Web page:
Free Wi-Fi provider kits out QVB, Galeries, Strand and Chifley Plaza
SkyFii, a provider of advertising-supported Wi-Fi solutions, has completed installation of several wireless systems in Sydney shopping centres well before deadline, using wireless technology implemented by BigAir.
SkyFii specialises in providing advertising-supported Wi-Fi solutions to organisations, which can then offer those wireless internet access free to their own customers.
Property group Ipoh put out a tender for a system that would let it offer free Wi-Fi to consumers that passed through four of its shopping centres in Sydney: the Queen Victoria Building (QVB), The Galeries, The Strand Arcade and Chifley Plaza.
SkyFii put forward a proposal and won the tender. SkyFii in turn put out the hardware and data side of the solution out to tender, ultimately selecting a solution from BigAir that relies on technology from Ruckus Wireless.
SkyFii had specific requirements, given the highly congested environments of the shopping centres involved.
“We were conscious of creating a solution that could handle huge amounts of data - congestion, multiple devices, multiple people logging on at the same time. We see Wi-Fi as a space that’s going to grow in popularity and we didn’t want to have to replace a network in a year’s time because we’d undervalued the demand on the network,” said Wayne Arthur, director at SkyFii.
The solution uses access points, switches and ZoneDirector WLAN controllers from Ruckus wireless. The WLAN controllers handle the link between the data feed and the access points.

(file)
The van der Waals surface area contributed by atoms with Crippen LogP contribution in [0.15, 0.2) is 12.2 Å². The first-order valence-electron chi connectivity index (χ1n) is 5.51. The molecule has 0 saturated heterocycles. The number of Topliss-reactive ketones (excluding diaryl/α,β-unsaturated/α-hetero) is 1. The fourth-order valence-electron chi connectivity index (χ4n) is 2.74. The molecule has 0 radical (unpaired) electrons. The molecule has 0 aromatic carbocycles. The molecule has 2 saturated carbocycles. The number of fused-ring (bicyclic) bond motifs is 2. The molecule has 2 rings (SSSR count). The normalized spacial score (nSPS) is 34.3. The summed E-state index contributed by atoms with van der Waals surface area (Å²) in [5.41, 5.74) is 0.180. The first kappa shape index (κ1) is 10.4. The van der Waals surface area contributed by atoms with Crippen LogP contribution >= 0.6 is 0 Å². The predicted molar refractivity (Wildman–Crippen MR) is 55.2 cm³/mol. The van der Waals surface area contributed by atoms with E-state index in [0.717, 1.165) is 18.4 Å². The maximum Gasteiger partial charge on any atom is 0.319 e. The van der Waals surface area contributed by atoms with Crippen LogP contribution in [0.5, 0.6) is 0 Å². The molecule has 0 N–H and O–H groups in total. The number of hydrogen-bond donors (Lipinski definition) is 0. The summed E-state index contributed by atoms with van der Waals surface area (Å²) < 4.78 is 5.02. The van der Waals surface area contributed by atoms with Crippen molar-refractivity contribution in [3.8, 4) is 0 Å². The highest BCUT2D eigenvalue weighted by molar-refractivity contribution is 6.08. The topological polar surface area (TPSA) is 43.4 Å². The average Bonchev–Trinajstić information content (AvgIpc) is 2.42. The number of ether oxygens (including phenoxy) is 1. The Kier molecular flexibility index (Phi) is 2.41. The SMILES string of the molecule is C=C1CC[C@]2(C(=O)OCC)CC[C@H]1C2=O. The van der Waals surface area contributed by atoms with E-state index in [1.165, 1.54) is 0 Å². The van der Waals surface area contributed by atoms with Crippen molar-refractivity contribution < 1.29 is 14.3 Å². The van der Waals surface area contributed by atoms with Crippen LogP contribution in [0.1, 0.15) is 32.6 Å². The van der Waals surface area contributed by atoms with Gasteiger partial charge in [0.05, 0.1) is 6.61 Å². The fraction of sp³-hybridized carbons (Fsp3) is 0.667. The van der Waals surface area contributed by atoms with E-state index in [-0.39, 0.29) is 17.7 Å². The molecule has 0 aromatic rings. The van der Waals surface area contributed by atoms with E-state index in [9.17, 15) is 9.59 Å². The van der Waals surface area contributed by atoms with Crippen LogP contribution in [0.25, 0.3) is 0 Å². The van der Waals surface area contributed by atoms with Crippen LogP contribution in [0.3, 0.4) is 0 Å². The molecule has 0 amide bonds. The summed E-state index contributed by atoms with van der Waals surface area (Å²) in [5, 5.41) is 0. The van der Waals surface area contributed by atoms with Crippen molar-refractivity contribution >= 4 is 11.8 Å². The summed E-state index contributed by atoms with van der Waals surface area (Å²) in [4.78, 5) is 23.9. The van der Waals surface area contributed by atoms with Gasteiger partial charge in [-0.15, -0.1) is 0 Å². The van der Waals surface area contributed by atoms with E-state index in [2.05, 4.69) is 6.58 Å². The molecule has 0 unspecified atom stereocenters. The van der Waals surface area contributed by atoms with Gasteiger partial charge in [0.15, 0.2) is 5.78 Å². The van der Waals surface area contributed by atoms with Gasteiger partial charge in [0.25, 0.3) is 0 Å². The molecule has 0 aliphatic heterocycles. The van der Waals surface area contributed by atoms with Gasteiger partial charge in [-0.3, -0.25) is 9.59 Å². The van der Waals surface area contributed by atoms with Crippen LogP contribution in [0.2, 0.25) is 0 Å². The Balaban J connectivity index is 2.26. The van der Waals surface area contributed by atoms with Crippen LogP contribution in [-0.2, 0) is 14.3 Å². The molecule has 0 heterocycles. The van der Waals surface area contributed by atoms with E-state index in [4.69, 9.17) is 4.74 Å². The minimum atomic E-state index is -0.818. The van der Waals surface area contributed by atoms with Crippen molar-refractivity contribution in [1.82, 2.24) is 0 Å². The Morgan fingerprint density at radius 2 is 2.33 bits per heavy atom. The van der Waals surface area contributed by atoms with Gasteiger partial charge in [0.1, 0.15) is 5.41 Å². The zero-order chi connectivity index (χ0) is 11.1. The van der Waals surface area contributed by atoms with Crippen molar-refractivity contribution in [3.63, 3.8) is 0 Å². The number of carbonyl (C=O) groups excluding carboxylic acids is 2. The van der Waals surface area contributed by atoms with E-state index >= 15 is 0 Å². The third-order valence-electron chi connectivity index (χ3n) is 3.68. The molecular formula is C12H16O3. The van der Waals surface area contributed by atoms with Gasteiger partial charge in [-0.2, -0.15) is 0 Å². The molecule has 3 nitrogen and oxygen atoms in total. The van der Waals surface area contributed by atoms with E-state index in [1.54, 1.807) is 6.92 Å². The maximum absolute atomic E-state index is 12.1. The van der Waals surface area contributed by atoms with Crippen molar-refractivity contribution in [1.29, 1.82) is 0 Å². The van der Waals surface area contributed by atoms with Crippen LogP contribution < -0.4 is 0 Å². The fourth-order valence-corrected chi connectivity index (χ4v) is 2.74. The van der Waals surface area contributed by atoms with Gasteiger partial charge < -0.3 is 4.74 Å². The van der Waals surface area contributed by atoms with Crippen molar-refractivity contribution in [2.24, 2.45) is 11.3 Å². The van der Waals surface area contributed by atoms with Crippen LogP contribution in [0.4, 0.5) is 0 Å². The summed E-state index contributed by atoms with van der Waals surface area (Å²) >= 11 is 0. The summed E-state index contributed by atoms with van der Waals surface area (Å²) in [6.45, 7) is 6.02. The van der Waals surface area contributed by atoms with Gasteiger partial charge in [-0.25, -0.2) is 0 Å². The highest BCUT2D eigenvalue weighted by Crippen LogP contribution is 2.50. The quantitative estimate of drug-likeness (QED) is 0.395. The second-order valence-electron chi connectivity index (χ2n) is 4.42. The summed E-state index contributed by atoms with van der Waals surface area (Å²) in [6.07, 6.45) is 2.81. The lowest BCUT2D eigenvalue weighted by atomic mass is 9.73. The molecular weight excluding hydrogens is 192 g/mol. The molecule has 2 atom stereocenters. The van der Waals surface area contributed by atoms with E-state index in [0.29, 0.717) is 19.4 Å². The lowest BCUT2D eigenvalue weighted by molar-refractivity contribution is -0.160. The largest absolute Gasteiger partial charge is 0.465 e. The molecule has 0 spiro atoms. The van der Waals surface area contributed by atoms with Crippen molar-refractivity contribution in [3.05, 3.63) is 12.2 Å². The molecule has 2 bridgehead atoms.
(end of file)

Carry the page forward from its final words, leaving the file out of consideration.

The system is now in place, with in-centre promotion letting customers know that the Wi-Fi is there and they can hop on. The solution serves about 3200 users per day across all four sites. This equates to about 2 to 2.5% of all footfall throughout the sites. Uptake of free Wi-Fi at Australian shopping centres averages about 0.6 to 1% of footfall.
While the solution was not the cheapest one available, the benefits of the system far outweighed the cost, Arthur said.
“I’m sure we could have found a cheaper alternative elsewhere, but it was geared towards providing a really, really high-quality Wi-Fi network, and a really, really high-quality user experience,” he said.
The speed of the implementation was also a priority for SkyFii. “We had advertisers ready to put content through the service,” Arthur said. The company originally had a deadline that accounted for an 8- to 12-week installation process.
“We managed to get all four properties cabled up within four [weeks], which was fantastic. We were able to start offering the service a lot sooner than we expected. That came down to BigAir’s project management, in conjunction with the in-house electrician at the QVB who actually did the physical labour,” Arthur said.
SkyFii also appreciated the system’s bandwidth demand program.
“We really had no idea what the user uptake would be and how far we would have to push it, so we wanted to have some flexibility around how we controlled that. Ultimately the bandwidth-on-demand function has allowed us to do that … and make sure that what we say we do, we can actually deliver,” Arthur said.
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